Priests in the Attic

The Official Blog for Elaine A. Small

About the Book

The opening page of my memoir, Priests in the Attic, states: “There were seventeen priests at my father’s funeral.” Yes, that is where my story begins and in some ways that is where it ends—three hundred pages later. But all is not doom and gloom: in between the laughter and tears, highs and lows, there is a rollicking story that jostles its way through showbiz dreams, hard-won successes and devastating losses. Short-term hopelessness combined with short-term homelessness are all caught up in a restless, pseudo-yearning to be “normal at any cost,” to somehow stop “wanting it all” and settle for the status quo. But underneath all of the struggles, unrecognized for years, there beats the heart of a pilgrim, a spiritual being who is longing to be free of burning ambition and worldly desires—and therein lies the emotional reality and truth of my memoir.

Priests in the Attic

The Royal York Hotel, Toronto, 1965

In the early 1960’s, after four years of studying voice at the Toronto Royal Conservatory, I had a short-lived but successful five-year career as a supper club chanteuse, singing under my married name of Elaine Steele at the best hotels in both the US and Canada, including the Royal York and King Edward-Sheraton hotels in Toronto and the Ritz Carlton Café in Montreal. Those were heady, exciting days that eventually came to a screeching halt. Read on…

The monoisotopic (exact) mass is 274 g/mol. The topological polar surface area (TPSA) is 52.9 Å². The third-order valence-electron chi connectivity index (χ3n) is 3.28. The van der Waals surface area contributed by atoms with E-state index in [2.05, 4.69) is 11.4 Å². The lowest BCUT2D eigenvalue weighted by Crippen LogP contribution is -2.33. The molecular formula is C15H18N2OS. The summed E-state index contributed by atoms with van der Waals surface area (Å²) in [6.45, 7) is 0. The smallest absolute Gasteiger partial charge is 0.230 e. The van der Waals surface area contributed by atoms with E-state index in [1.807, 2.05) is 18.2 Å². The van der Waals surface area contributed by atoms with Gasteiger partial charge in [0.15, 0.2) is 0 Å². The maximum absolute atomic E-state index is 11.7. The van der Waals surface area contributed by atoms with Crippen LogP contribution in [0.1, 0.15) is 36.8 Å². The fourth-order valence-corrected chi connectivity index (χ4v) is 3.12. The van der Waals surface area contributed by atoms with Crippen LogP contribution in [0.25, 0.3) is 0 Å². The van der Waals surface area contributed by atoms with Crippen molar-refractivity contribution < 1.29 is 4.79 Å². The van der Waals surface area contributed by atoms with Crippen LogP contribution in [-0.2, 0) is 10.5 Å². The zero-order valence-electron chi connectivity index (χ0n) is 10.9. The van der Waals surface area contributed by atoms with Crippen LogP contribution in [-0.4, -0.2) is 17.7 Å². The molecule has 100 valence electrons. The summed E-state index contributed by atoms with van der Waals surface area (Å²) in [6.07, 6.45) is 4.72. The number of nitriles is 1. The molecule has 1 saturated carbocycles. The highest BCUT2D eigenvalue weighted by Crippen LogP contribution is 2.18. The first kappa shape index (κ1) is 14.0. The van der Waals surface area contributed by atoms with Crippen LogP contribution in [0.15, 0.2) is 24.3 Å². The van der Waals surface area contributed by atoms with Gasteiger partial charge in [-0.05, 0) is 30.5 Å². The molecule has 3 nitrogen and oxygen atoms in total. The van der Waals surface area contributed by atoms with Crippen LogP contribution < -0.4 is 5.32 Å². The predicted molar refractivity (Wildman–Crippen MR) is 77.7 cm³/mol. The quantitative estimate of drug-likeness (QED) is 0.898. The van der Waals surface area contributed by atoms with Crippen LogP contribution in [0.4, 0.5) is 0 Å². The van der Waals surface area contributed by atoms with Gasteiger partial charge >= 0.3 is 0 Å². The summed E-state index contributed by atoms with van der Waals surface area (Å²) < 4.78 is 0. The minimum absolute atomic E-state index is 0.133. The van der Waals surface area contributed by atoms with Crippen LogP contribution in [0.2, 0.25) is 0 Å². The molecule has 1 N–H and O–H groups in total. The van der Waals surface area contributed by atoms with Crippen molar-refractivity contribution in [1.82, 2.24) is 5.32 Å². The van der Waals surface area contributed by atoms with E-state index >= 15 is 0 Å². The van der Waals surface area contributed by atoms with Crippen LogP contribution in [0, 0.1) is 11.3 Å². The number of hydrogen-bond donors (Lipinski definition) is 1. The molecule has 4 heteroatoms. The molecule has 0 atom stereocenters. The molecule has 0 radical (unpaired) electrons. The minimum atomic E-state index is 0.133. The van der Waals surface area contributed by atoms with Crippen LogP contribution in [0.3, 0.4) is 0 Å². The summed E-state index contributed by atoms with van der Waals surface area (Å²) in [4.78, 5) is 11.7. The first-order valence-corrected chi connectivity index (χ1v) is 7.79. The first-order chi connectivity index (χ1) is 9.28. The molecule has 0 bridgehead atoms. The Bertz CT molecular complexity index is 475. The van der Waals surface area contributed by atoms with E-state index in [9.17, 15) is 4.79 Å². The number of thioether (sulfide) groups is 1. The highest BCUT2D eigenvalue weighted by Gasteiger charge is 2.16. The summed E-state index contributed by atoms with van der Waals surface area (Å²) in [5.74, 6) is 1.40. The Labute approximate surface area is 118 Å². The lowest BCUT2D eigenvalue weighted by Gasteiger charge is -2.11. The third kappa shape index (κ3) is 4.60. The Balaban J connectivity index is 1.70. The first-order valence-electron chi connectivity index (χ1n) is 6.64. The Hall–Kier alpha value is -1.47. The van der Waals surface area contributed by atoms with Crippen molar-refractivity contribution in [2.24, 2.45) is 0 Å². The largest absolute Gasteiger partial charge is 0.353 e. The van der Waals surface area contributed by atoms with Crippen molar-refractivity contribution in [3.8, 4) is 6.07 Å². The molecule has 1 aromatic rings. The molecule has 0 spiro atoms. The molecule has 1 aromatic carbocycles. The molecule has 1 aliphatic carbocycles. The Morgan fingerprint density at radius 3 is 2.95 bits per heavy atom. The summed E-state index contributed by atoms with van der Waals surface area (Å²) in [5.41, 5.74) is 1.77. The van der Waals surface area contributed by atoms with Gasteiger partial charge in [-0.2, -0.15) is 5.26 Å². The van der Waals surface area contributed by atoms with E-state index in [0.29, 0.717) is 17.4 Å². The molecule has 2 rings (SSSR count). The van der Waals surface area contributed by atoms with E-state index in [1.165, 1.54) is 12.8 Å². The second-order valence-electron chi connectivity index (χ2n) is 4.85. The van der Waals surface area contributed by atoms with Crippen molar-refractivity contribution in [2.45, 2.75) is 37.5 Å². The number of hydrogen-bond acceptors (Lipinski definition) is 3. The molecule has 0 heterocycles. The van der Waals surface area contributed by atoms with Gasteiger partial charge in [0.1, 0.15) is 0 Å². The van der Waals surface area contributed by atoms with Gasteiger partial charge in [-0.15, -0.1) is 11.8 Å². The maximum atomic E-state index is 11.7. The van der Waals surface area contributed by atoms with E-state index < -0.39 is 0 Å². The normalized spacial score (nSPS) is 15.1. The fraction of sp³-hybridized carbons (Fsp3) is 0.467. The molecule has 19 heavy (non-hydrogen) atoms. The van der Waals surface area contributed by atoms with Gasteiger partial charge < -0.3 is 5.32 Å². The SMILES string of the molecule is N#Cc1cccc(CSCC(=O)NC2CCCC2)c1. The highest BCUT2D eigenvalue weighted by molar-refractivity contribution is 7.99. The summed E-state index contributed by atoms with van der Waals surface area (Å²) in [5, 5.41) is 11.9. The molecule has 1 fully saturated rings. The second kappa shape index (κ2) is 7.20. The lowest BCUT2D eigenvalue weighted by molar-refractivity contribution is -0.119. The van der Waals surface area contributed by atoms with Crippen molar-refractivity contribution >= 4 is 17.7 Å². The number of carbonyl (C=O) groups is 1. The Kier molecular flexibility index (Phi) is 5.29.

Canadian Weekly, Toronto Star, May 8-14, 1965 —

“Little Elaine Sawchuk, a minister’s daughter who grew up in the north end of Winnipeg with a need for attention and a love for singing, could see only the magic in show business. She pursued it after becoming an X-ray technician, she pursued it after becoming a wife and a mother, but as Elaine Steele, one of the best supper club singers in Canada, … she had to pay a high price for the little bit of glamour and those moments of applause…”

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